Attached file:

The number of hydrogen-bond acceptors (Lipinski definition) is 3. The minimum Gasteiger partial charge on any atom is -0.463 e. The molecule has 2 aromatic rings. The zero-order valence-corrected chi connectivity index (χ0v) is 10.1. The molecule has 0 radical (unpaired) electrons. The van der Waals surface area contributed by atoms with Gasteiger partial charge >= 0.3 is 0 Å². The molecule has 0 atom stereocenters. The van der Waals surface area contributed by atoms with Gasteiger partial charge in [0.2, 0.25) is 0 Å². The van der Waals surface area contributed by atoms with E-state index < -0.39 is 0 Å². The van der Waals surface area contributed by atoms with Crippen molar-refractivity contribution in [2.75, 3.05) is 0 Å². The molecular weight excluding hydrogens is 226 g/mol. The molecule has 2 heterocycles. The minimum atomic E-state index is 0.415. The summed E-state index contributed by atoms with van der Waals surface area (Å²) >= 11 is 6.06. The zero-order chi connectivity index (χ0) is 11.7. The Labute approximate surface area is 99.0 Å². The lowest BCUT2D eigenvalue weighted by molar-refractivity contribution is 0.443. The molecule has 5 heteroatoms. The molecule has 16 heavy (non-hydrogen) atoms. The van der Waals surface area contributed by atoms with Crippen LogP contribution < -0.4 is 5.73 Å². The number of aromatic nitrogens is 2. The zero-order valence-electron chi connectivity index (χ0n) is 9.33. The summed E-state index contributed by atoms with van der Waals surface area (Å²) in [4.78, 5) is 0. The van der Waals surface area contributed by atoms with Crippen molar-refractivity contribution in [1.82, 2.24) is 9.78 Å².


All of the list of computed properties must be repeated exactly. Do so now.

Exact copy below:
The number of hydrogen-bond acceptors (Lipinski definition) is 3. The minimum Gasteiger partial charge on any atom is -0.463 e. The molecule has 2 aromatic rings. The zero-order valence-corrected chi connectivity index (χ0v) is 10.1. The molecule has 0 radical (unpaired) electrons. The van der Waals surface area contributed by atoms with Gasteiger partial charge >= 0.3 is 0 Å². The molecule has 0 atom stereocenters. The van der Waals surface area contributed by atoms with Gasteiger partial charge in [0.2, 0.25) is 0 Å². The van der Waals surface area contributed by atoms with E-state index < -0.39 is 0 Å². The van der Waals surface area contributed by atoms with Crippen molar-refractivity contribution in [2.75, 3.05) is 0 Å². The molecular weight excluding hydrogens is 226 g/mol. The molecule has 2 heterocycles. The minimum atomic E-state index is 0.415. The summed E-state index contributed by atoms with van der Waals surface area (Å²) >= 11 is 6.06. The zero-order chi connectivity index (χ0) is 11.7. The Labute approximate surface area is 99.0 Å². The lowest BCUT2D eigenvalue weighted by molar-refractivity contribution is 0.443. The molecule has 5 heteroatoms. The molecule has 16 heavy (non-hydrogen) atoms. The van der Waals surface area contributed by atoms with Crippen LogP contribution < -0.4 is 5.73 Å². The number of aromatic nitrogens is 2. The zero-order valence-electron chi connectivity index (χ0n) is 9.33. The summed E-state index contributed by atoms with van der Waals surface area (Å²) in [4.78, 5) is 0. The van der Waals surface area contributed by atoms with Crippen molar-refractivity contribution in [1.82, 2.24) is 9.78 Å².